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First presented to The Developing Group, 28 Nov 2015.

Extending Clean Space 

James Lawley and Marian Way

Purpose

We are writing a book on Clean Space and creativity. David Grove’s Clean Space is multi-layered. It consists of some general principles, a process, and the practice of asking clean questions and giving clean directions. Using the principles and practices it is possible to create all sorts of novel processes, tailored to particular circumstances (see diagram 1).

Levls of Clean Aproaches
Creating Novel Clean Space Processes

We have isolated what we call the ‘essential’ routines which include just six clean questions and six clean directions. However, the fun in life is responding to the unexpected and in Clean Space that means responding to an explorer’s (client’s) idiosyncratic process. While we can’t be prescriptive about what to do, we have produced guidance on how to respond. Since this needs be dependent on what happens in the particular conditions that arise in the moment, we’ve called these supplementary options the ‘conditional’ questions and directions. 

And sometimes, circumstances dictate that the process itself needs to be varied. Because it is so flexible, and dare we say ‘clean’, there is plenty of scope for innovation. We reviewed many of the variations created since 2002 when Clean Space first made an appearance and identified six features – which together with the set of standard Clean Space directions and questions – can be combined to produce an almost limitless number of new processes (see diagram 2).

Features of Clean Space

Features of Clean Space

On the 28th November 2015, members of the Developing Group were guided through a series of activities to experience and create entirely new processes based on Clean Space principles. Whether the twenty participants were trainers, teachers, group facilitators, consultants, coaches or self-developers, our aim was for them to try out some brand new variations and to stimulate them to create processes tailored to their particular circumstances.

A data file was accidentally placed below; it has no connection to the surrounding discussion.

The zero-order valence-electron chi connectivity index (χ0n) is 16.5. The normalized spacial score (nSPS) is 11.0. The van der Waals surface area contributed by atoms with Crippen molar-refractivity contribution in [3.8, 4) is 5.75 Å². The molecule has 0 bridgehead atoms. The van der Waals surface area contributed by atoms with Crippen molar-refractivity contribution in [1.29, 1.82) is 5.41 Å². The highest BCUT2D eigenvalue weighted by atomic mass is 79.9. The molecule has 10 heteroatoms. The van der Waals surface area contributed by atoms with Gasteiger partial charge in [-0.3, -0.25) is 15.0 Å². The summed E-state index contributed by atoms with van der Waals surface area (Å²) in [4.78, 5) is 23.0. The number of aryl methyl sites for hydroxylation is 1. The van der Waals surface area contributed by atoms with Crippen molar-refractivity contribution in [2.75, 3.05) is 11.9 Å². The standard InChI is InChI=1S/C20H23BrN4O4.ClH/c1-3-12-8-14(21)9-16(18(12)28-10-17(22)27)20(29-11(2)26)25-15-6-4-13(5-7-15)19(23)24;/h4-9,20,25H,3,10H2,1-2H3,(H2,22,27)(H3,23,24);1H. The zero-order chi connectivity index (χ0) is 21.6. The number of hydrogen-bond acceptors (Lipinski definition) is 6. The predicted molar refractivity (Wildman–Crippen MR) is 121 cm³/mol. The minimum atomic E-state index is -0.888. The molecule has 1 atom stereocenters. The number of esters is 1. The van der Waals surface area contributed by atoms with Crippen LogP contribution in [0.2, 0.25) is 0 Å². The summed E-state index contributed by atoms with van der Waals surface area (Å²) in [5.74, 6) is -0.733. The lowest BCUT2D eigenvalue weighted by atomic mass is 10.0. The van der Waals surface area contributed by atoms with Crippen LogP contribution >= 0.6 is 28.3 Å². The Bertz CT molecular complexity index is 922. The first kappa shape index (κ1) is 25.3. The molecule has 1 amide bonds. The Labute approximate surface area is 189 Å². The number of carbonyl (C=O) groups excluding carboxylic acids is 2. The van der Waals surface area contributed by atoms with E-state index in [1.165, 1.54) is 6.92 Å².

Below we describe some of the activities we ran on the day (amended as a result of the feedback we received).

Background reading
A number of articles are available at: cleanlanguage.co.uk/articles/categories/Clean-Space-%26-Emergence/Clean-Space/

Introductory Group Activity

Clean Space is based on the idea that spatial relationships can have psychological and symbolic meaning. In the essential directions several physical actions can also be interpreted metaphorically:
  • Place

  • Find

  • Return to
And similarly in the conditional directions:
  • Go to

  • Turn

This gave us an idea. What other actions could be brought into Clean Space?

While there are hundreds of action words (verbs), only a few are neutral enough to be considered ‘clean’ because they do not specify the way they are to be enacted. These include:
  • Move
  • Remove
  • Separate
  • Bring together
  • Raise
  • Lower
  • Rearrange

We started the day by running an introductory group activity, using space as a metaphor for the relationships between people in the group. This is what we said to the group.

Before we begin, a couple of general guidelines: